NUGGET : Idealism is critical fuel for change and an important force for leaders to recognize and support – especially when it meets the often refiner’s fire of challenge from the status quo.


I hear the media commenting in critical tones, that President Obama is finally setting a more “realistic” agenda, tempering his vision and accepting what he cannot change. But without intending to make any point about the CONTENT of the political climate in the US, I can’t pass up a teaching point about large system change: people who lead significant change can only do so with an initially radical agenda. Idealism is critical fuel for change – even though the full cycle of change may take years or even decades.

Every major social and organizational change starts outside the mainstream.

It challenges and rankles the status quo.  In its early stages, most people may call the change idealistic, naïve, even subversive or dangerous. Think about the earliest stirrings of the civil rights movement in the US (even before the Abolishionists) or the still smoldering popular movements in the Middle East. Look at the evolution of social security, personal computers, and closer to home for me and my home country in the 80’s and 90’s, the end of apartheid. Think of the changes happening now around many organizations as they transition from pyramid/top down ways of operating to horizontal supply chains and networks.

The course of change is a grand battle between the status quo and the new. In that battle, a new idea emerges, is continually tested, often temporarily defeated, and sometimes rises again in stronger or more refined forms. Sometimes the new idea proves to be a bad one or doesn’t really solve an important problem, and is sent to the graveyard of failed experiments. But the important point is this: every big change needs idealistic, visionary, passionately committed proponents. Their idealism and passion may seem, or even be, naïve. After all, “nobody who really knows physics would ever suggest such a radical idea as a flying machine.”

I’d like to end this thought piece with Steve Jobs’ quote about the role of idealism. I will have more to say about this in future blogs where we look at how large system change really progresses over time – and sometimes it DOES take time – more than the 24 hour news cycle, a president’s term of office, or even a lifetime:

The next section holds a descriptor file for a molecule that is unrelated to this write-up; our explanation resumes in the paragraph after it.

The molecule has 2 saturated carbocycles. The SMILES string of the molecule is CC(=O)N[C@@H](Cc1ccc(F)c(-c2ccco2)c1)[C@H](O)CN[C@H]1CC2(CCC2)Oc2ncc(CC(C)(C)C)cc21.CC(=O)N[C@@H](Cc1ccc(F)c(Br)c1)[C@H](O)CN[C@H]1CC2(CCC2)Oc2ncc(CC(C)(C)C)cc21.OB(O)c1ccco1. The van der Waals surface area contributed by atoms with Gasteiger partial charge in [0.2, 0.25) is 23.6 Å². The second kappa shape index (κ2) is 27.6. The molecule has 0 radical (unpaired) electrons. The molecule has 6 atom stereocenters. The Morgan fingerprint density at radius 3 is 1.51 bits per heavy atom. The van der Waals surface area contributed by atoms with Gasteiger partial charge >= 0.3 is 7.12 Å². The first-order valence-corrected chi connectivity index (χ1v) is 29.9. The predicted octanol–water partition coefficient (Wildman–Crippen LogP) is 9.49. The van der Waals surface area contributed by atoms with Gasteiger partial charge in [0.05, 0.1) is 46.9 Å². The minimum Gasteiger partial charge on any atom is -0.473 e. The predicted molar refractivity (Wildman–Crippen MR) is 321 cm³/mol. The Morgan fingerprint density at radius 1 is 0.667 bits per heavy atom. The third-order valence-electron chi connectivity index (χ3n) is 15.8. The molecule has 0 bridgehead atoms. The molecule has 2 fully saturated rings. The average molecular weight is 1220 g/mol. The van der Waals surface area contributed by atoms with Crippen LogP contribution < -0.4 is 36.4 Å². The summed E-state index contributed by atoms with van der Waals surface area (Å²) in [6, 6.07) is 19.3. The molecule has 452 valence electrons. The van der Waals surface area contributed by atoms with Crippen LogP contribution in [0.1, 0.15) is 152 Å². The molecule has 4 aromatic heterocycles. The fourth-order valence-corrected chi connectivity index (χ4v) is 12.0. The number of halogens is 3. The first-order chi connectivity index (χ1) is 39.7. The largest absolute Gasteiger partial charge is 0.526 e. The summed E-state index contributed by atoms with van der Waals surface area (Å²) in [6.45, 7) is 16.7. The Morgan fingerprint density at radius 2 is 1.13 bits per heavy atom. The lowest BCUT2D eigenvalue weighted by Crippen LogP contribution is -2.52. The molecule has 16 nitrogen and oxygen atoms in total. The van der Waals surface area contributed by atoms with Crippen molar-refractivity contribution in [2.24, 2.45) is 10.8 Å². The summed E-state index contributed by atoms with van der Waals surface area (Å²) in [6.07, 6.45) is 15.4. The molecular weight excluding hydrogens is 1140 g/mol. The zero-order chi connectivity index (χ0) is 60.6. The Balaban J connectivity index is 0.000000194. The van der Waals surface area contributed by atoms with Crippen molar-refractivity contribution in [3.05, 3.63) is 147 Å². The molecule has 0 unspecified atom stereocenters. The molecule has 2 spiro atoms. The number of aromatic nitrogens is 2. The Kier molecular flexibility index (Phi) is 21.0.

Here’s to the crazy ones. The misfits. The rebels. The troublemakers. The round pegs in the square holes. The ones who see things differently. They’re not fond of rules, and they have no respect for the status-quo. You can quote them, disagree with them, glorify, or vilify them. But the only thing you can’t do is ignore them. Because they change things. They push the human race forward. And while some may see them as the crazy ones, we see genius. Because the ones who are crazy enough to think they can change the world, are the ones who do.
Steve Jobs

2 Replies to “Idealism and Leading Change”

  1. Pat,
    there are so many examples of what you say. I wonder if it applies to “backward” steps. E.g. Hitler’s rise, Pol Pot, i.e. those who’s vision and idealism really want to maintain the status quo or reverse some ongoing change movement, e.g. recent Popes and Vatican II reforms?

  2. This is an interesting point! It takes energy to maintain the status quo or to change it. I suppose that whether any ideal is a reversal or progress is a matter initially of interpretation. But over time, I think it’s about what survives, thrives, and manages to make the best use of all the resources around…with the least long-term arousal of antagonistic energies. I think authoritarian and fascist forces fail on the latter point. What do you think?

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